Response to “Organizational Behaviour” by Robbins & Judge


In section three, which starts in chapters 9 to 15, Robbins and Judge emphasize the importance of employees in an organization working as a team. The authors describe how organizations can achieve this objective which will help them in their journey to success. They also outline the expected challenges of teamwork and how to overcome them. This paper entails a response to each of the chapters in section 3 of the text.

Foundations of Group Behaviour

This chapter of the text describes different types of groups identified according to their functions. Robbins and Judge noted the five stages of group formation; forming, storming, norming, performing, and adjourning. The authors also describe the challenges that a group may encounter in the formation stages. In this chapter, I made an exciting discovery that every group has some properties that govern its proper functioning.

Some of the defining group properties include roles, norms, status, size, and cohesiveness. In the group decision making section, Robbins and Judge describe the pros and cons of the process. In my view, the cons outweighed the cons thus prefer individual decision making. But to address my devastation, the authors provide remedies to ease the cons of group decision making such as reducing the size of the group, having impartial leaders, nominal group technique, and use of discussion enhancing techniques.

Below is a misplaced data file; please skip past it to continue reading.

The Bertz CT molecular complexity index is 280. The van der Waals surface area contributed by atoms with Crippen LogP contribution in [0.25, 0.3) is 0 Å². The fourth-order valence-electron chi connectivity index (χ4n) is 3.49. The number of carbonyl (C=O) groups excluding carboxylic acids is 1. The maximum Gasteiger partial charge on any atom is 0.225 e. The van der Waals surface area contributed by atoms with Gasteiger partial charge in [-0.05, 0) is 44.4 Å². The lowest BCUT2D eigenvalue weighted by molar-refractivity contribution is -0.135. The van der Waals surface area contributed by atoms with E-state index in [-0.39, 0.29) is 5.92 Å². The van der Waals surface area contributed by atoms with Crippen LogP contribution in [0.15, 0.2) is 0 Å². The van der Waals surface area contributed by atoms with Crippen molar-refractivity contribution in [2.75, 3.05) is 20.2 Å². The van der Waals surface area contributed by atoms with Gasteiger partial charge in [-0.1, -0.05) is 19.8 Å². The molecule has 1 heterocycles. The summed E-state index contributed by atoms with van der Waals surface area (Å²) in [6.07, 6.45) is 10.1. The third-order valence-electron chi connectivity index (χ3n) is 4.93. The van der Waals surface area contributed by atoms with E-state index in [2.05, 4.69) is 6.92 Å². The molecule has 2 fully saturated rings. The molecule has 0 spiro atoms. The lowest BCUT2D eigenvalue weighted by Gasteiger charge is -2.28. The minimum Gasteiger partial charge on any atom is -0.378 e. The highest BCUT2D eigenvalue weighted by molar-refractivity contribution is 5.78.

Understanding Work Teams

It was interesting to find out that there is a difference between workgroups and work teams from the textbook. The different types of teams noted in the chapter are; virtual teams, self-managed teams, cross-functional teams, and problem-solving teams. I learned that effective teams have several characteristics; contextual, composition, work design, and team processes components. In my view, the contextual components such as enough resources, structure and leadership, an environment where people trust each other, and reward systems form the basis of any effective team operations. I noted that we are not necessarily team players by nature, rather, there is a process of training people to become effective team players.


Communication is key for any successful interaction process. However, I learned from the book that not all communications can achieve set a goal. The book divides the communication process into four steps; sending, encoding, interpreting, and feedback. A message is transferred through a medium or channel. I was surprised to find out that a communication channel differs according to the nature of the type of communication. There are formal and informal forms of communication that apply diverse channels. Using the wrong channel may hinder effective communication. The authors noted other barriers of communication such as language, selective perception, emotions, gender differences, and filtering among others. In an organization, there are downward, lateral, and upward types of communication.


First, I noted there is a difference between management and leadership according to the definition in the text. A leader motivates, inspires, and encourages others to achieve a set goal. Leaders formulate strategies while managers supervise their implementation (Tasselli et al., 2018). From the above description, I aspire to become a leader. However, Robbins and Judge explain the theories used to define a leader. The book notes an interesting debate in the behavioural theories; some state that leaders possess inborn characteristics while others note that leadership does not have to be inbuilt rather, one can acquire it through training.